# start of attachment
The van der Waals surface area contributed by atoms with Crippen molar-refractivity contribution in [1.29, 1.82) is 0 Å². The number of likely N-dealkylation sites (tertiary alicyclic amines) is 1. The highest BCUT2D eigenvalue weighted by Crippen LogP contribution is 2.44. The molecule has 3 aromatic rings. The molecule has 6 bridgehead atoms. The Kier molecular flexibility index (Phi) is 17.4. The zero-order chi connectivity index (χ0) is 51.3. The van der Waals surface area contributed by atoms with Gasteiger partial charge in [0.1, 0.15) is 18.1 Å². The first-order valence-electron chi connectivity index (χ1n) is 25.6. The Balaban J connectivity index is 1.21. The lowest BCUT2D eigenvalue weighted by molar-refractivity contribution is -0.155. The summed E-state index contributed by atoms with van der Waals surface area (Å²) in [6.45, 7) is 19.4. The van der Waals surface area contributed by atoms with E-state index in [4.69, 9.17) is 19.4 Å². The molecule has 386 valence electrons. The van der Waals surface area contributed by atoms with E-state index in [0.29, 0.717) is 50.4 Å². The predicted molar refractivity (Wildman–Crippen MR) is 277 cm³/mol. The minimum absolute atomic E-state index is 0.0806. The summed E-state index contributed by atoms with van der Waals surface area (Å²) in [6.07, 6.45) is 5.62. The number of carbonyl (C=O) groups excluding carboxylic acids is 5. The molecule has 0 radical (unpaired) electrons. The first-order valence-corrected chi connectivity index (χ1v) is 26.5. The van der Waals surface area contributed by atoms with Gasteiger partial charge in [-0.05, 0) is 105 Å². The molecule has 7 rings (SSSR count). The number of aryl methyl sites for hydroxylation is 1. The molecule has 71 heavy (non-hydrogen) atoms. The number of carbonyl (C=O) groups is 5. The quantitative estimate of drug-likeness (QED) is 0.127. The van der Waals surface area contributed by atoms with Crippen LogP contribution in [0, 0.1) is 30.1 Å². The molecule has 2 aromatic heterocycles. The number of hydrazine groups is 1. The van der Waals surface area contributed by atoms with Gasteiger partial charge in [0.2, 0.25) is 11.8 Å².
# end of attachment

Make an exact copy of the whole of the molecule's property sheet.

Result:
The van der Waals surface area contributed by atoms with Crippen molar-refractivity contribution in [1.29, 1.82) is 0 Å². The number of likely N-dealkylation sites (tertiary alicyclic amines) is 1. The highest BCUT2D eigenvalue weighted by Crippen LogP contribution is 2.44. The molecule has 3 aromatic rings. The molecule has 6 bridgehead atoms. The Kier molecular flexibility index (Phi) is 17.4. The zero-order chi connectivity index (χ0) is 51.3. The van der Waals surface area contributed by atoms with Gasteiger partial charge in [0.1, 0.15) is 18.1 Å². The first-order valence-electron chi connectivity index (χ1n) is 25.6. The Balaban J connectivity index is 1.21. The lowest BCUT2D eigenvalue weighted by molar-refractivity contribution is -0.155. The summed E-state index contributed by atoms with van der Waals surface area (Å²) in [6.45, 7) is 19.4. The van der Waals surface area contributed by atoms with E-state index in [4.69, 9.17) is 19.4 Å². The molecule has 386 valence electrons. The van der Waals surface area contributed by atoms with E-state index in [0.29, 0.717) is 50.4 Å². The predicted molar refractivity (Wildman–Crippen MR) is 277 cm³/mol. The minimum absolute atomic E-state index is 0.0806. The summed E-state index contributed by atoms with van der Waals surface area (Å²) in [6.07, 6.45) is 5.62. The number of carbonyl (C=O) groups excluding carboxylic acids is 5. The molecule has 0 radical (unpaired) electrons. The first-order valence-corrected chi connectivity index (χ1v) is 26.5. The van der Waals surface area contributed by atoms with Gasteiger partial charge in [-0.05, 0) is 105 Å². The molecule has 7 rings (SSSR count). The number of aryl methyl sites for hydroxylation is 1. The molecule has 71 heavy (non-hydrogen) atoms. The number of carbonyl (C=O) groups is 5. The quantitative estimate of drug-likeness (QED) is 0.127. The van der Waals surface area contributed by atoms with Crippen LogP contribution in [0, 0.1) is 30.1 Å². The molecule has 2 aromatic heterocycles. The number of hydrazine groups is 1. The van der Waals surface area contributed by atoms with Gasteiger partial charge in [0.2, 0.25) is 11.8 Å².